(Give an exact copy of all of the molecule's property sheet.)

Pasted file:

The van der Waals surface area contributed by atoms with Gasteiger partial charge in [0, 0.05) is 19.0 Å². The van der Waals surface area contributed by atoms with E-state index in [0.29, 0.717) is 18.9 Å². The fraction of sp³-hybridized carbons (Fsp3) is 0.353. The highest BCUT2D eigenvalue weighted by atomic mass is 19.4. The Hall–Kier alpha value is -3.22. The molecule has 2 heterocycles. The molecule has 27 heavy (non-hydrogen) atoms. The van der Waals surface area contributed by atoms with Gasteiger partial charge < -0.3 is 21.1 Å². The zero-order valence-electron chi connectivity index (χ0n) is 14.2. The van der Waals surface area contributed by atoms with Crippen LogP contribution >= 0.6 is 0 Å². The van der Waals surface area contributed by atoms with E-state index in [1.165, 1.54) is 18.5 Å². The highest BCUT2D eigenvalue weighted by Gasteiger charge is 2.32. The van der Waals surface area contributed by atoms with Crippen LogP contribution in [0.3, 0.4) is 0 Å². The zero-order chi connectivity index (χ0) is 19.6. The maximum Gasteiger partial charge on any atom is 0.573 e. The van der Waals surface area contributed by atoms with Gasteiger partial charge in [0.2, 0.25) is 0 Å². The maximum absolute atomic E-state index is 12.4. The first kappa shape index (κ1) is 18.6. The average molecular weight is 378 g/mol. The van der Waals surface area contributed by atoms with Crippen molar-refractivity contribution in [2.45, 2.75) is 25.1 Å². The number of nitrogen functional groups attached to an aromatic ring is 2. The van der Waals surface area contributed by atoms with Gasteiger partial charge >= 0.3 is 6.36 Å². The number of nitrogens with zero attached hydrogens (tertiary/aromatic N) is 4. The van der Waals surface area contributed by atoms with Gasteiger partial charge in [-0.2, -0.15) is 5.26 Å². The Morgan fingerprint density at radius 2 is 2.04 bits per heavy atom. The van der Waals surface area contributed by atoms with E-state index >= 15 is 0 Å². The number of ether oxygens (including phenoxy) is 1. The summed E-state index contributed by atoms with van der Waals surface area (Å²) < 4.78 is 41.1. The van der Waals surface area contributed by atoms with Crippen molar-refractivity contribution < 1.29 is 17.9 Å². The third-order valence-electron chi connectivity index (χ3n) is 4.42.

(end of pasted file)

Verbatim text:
The van der Waals surface area contributed by atoms with Gasteiger partial charge in [0, 0.05) is 19.0 Å². The van der Waals surface area contributed by atoms with E-state index in [0.29, 0.717) is 18.9 Å². The fraction of sp³-hybridized carbons (Fsp3) is 0.353. The highest BCUT2D eigenvalue weighted by atomic mass is 19.4. The Hall–Kier alpha value is -3.22. The molecule has 2 heterocycles. The molecule has 27 heavy (non-hydrogen) atoms. The van der Waals surface area contributed by atoms with Gasteiger partial charge < -0.3 is 21.1 Å². The zero-order valence-electron chi connectivity index (χ0n) is 14.2. The van der Waals surface area contributed by atoms with Crippen LogP contribution >= 0.6 is 0 Å². The van der Waals surface area contributed by atoms with E-state index in [1.165, 1.54) is 18.5 Å². The highest BCUT2D eigenvalue weighted by Gasteiger charge is 2.32. The van der Waals surface area contributed by atoms with Crippen LogP contribution in [0.3, 0.4) is 0 Å². The zero-order chi connectivity index (χ0) is 19.6. The maximum Gasteiger partial charge on any atom is 0.573 e. The van der Waals surface area contributed by atoms with Gasteiger partial charge in [0.2, 0.25) is 0 Å². The maximum absolute atomic E-state index is 12.4. The first kappa shape index (κ1) is 18.6. The average molecular weight is 378 g/mol. The van der Waals surface area contributed by atoms with Crippen molar-refractivity contribution in [2.45, 2.75) is 25.1 Å². The number of nitrogen functional groups attached to an aromatic ring is 2. The van der Waals surface area contributed by atoms with Gasteiger partial charge >= 0.3 is 6.36 Å². The number of nitrogens with zero attached hydrogens (tertiary/aromatic N) is 4. The van der Waals surface area contributed by atoms with Gasteiger partial charge in [-0.2, -0.15) is 5.26 Å². The Morgan fingerprint density at radius 2 is 2.04 bits per heavy atom. The van der Waals surface area contributed by atoms with E-state index >= 15 is 0 Å². The number of ether oxygens (including phenoxy) is 1. The summed E-state index contributed by atoms with van der Waals surface area (Å²) < 4.78 is 41.1. The van der Waals surface area contributed by atoms with Crippen molar-refractivity contribution < 1.29 is 17.9 Å². The third-order valence-electron chi connectivity index (χ3n) is 4.42.